And for that massive increase, which is beyond all level of possible comprehensible inflation, [00:18:00] we haven’t seen a single improvement in service or there is no service to improve. It’s just a tax. So again we’re victims of our vertical. If you like, if we were in retail, I would have.

a fifth of the problem that I have, but we’re not and neither is any other trade merchant

Nick: So you found open banking and open banking payments made possible by the kind of improved networks and connectivity of banks and parties and service providers in the industry. What is open banking? For anyone who doesn’t know in terms of open banking payments and talk a little bit about how you’ve begun to implement that.

Mike: Okay. Without going into the long and. to me somewhat tedious history of how open banking came to be. It’s essentially a, an account to account payment system that uses faster payments to get. Our customers money to us or my money to you using a bank to bank method rather than via the card system.

So by avoiding the [00:19:00] card system, you avoid the interchange fee. That is our big issue here. And the major nine, but the nine major banks in the UK were forced into this by a competition of markets authority review. Following some EU legislation back in, I think, 2016. They did this with, I think, a degree of reluctance, because the people who benefit most from this interchange charge are the banks.

And They were basically being asked to eat their own lunch by the CMA. But as far as we were concerned, this was a customers, especially if a customer is paying us on a corporate debit card, the money’s leaving their account today anyway. So it’s no different from a cashflow perspective from their point of view.

My cashflow improves because I receive that cash instantly or close to instantly, rather than having for it to wait, having to wait for it to go through the card rails. And also from a customer point of view, it’s far more secure than using your card in almost [00:20:00] any environment because you’re authorizing a payment using a banking app.

And if you believe that your banking app is secure, that is a secure payment. And I think most people would probably. Trust their banking app more than they would trust their credit card, you know banking app is I wouldn’t say impossible But it’s nigh on impossible to clone or to spoof the card is very easy So I think from the customer point of view you improved security from a merchant point of view far lower cost faster, generally faster settlement.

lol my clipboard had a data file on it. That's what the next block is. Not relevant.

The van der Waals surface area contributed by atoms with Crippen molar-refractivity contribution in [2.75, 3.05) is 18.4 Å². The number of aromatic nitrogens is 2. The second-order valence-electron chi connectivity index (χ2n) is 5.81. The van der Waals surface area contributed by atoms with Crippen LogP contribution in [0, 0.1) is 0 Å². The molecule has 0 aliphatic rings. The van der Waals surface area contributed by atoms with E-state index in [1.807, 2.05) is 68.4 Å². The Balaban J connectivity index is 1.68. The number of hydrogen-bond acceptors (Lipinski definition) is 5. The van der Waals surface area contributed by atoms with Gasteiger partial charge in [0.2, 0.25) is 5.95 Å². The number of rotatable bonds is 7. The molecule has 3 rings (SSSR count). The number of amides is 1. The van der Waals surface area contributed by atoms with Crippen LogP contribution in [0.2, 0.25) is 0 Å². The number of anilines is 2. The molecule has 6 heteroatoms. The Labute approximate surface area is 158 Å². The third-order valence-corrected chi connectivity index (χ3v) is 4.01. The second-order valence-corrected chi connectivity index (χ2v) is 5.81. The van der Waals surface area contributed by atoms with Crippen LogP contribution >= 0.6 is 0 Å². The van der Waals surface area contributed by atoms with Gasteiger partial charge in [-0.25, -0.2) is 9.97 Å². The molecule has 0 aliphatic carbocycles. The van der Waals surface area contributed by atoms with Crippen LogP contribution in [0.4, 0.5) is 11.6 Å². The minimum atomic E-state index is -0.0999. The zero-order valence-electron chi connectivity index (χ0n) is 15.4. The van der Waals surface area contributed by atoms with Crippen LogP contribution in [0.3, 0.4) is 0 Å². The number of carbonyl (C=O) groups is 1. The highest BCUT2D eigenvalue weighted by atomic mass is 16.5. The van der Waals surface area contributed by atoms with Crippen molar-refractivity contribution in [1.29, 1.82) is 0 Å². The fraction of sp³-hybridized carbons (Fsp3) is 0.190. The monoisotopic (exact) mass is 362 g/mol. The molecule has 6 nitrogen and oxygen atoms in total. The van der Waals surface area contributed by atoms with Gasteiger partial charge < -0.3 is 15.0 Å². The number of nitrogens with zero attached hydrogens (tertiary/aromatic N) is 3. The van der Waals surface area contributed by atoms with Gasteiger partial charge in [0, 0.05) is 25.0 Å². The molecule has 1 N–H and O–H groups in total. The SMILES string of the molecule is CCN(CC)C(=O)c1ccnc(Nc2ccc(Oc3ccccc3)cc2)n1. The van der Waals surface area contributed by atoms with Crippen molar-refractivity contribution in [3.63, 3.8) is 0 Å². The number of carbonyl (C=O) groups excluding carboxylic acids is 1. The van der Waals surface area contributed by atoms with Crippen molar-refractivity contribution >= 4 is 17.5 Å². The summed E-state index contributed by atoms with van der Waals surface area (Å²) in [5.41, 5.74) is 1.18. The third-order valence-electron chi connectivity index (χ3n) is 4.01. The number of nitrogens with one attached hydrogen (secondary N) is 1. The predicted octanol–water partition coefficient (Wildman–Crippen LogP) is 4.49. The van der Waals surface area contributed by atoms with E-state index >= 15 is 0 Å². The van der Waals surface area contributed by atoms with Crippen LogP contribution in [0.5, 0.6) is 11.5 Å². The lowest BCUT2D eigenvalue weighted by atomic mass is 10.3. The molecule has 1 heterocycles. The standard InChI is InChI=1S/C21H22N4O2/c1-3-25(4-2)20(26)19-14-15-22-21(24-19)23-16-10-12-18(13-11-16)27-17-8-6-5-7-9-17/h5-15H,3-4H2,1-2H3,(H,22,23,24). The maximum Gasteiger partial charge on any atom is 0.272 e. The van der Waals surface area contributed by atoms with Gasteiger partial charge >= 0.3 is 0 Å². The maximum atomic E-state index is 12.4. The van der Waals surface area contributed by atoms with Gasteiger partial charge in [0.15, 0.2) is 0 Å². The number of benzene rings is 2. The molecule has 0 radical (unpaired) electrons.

And there’s, there are also some other side fringe benefits as well. Things like referencing and stuff. So we can, because if somebody is paying on a card on a normal card terminal, there’s very little idea actually who the payment came from or, there’s a very limited amount of information you get.

If we’re instigating the payment request, we can put in a reference that sits with that payment all the way along. So we can easily reconcile it. When it comes in, so it’s a fringe benefit, but it’s a nice one.

Nick: You’ve got your open banking payment method or your payment [00:21:00] service. You’ve got your pay by link. Your customer gets a link. They open it up. They are forced to or they can choose pay by bank or account to account option. It opens up their banking app, confirm the amount paid and they’re done.

You get the money, they get their receipt all automatically. And they have that high level of trust. And then as you mentioned, what’s quite interesting is and this is something that I talk about. By having an e commerce flow as opposed to an in person flow, you’re able to capture some more information about that customer and then do things with that, like automatic receipting straight to their email address, for example, but also you can do some digital customer management and satisfaction through that process. Is that something you guys do and are keen for?

Mike: It is. So we were very conscious of the fact that an open banking payment is not as slick as a face to face or chip and pin card payment. It’s certainly not as slick as contactless, but most of our [00:22:00] customers aren’t in that kind of contactless.

bracket, their spend is higher than that. It’s still not as good as waving your card or waving your phone over a card terminal. So as well as there being the resistance to any kind of change in our kind of market, there was also the real fact that we were asking people to spend a little more time doing something than they would otherwise have.

have done, make it, making the payment. So we decided we had to incentivize them. And again, this was part of actually the pay by link process of generating these open banking payments as links means that we could then tack on. Effectively a gamification piece at the end of it to I’d say, you might be winning, you might win a voucher at the end of this or, and we’ve got a huge degree of control over that.

So we’ve, in, in one space, we’ve got the payment method itself, plus the incentive mechanism to, to help people. Move people over to that payment method Initially when we started this we weren’t quite so sophisticated We had a prize [00:23:00] draw for every customer who used open banking payments during the month and you could win a very sexy Gas powered barbecue at the end of the month, but which was great.

It was a nice visible prize It was gas powered. So all the heating engineers loved it and so on But it wasn’t immediate, it wasn’t instant gratification, and you could only give away so many of them before you weren’t saving any money at all. So moving to vouchers was actually, to be honest, just inspired by what people like Cafe Nero do for their retail customers.

You go in there at Easter time and you get to tap a little Easter egg and see what comes out. And I wanted something that was that kind of, It’s not a real game or anything, but that, it’s a game of chance that the something that would engage our customers as well in the process of paying.